The Supreme Court issued a significant opinion regarding the applicability of the Armed Career Criminal Act (“ACCA”) to a defendant with multiple convictions that arise from a single criminal episode. William Dale Wooden was sentenced to a mandatory minimum of 15 years in prison under the ACCA based on the district court finding that he had several prior convictions for a “violent felony” based on his prior convictions for burglary. Wooden had committed 10 burglaries that were charged as separate counts in an indictment, and he pleaded guilty to all of the counts. The Supreme Court reversed the district court, holding that Wooden’s prior convictions counted as only one prior conviction for the purposes of the ACCA since the burglaries arose out of “a single criminal episode in 1997,” when Wooden broke into a storage facility and then stole items from 10 separate storage units. These successive burglaries occurred on “one occasion” and thus could not be counted as separate convictions. The Court directed lower courts to apply a multi-factor balancing test to determine if a defendant’s prior convictions are for offenses that occurred on different occasions.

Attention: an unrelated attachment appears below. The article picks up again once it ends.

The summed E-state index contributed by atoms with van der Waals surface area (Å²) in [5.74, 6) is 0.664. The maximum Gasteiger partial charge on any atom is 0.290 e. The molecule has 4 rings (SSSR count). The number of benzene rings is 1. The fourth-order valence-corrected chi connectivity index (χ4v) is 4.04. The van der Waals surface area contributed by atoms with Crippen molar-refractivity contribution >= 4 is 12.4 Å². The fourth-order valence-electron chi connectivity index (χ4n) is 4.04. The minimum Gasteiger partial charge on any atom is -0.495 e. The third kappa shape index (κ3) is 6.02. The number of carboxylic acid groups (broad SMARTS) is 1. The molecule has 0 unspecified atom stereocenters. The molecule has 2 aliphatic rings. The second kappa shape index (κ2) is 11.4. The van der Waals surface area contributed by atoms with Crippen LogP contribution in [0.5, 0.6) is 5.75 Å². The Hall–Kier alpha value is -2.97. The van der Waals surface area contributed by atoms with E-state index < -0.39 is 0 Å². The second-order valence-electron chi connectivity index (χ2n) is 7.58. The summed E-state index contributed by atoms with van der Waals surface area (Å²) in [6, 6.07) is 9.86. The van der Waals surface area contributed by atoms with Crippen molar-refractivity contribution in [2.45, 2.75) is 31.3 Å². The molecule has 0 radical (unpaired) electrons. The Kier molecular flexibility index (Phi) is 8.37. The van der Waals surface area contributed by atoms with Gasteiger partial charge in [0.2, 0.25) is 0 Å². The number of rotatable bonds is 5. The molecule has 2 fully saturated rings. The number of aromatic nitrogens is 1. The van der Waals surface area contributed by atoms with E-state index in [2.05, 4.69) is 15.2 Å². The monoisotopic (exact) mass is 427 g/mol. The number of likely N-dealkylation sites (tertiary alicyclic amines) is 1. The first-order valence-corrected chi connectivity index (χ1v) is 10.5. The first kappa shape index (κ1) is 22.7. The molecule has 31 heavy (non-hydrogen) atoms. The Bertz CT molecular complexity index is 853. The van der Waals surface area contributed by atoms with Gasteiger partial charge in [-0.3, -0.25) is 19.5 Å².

Justice Gorsuch concurred, critiquing the majority’s multi-factor balancing test and emphasizing the importance of the rule of lenity. His concurrence includes a lengthy discussion of the rule, its origins, and its significance.
Justice Sotomayor concurred, agreeing with Justice Gorsuch that “the rule of lenity provides an independent basis for ruling in favor of a defendant” in a case where the application of the ACCA is ambiguous.
Justice Kavanaugh concurred, writing to emphasis the “very limited role” the rule of lenity plays in criminal case law. Instead, Justice Kavanaugh argued the court should “vigorously apply (and where appropriate, extend) mens rea requirements” when a law does not provide fair notice.
Justice Barrett concurred to write about the legislative history of the ACCA’s amendments regarding a defendant’s offense on particular “occasions.”
Certiorari to the Sixth Circuit
Opinion by Kagan, joined by Roberts, Breyer, Sotomayor, and Kavanaugh, and Thomas, Alito, and Barrtt in part
Concurring opinions by Sotomayor, Kavanaugh, Barrett, and Gorsuch
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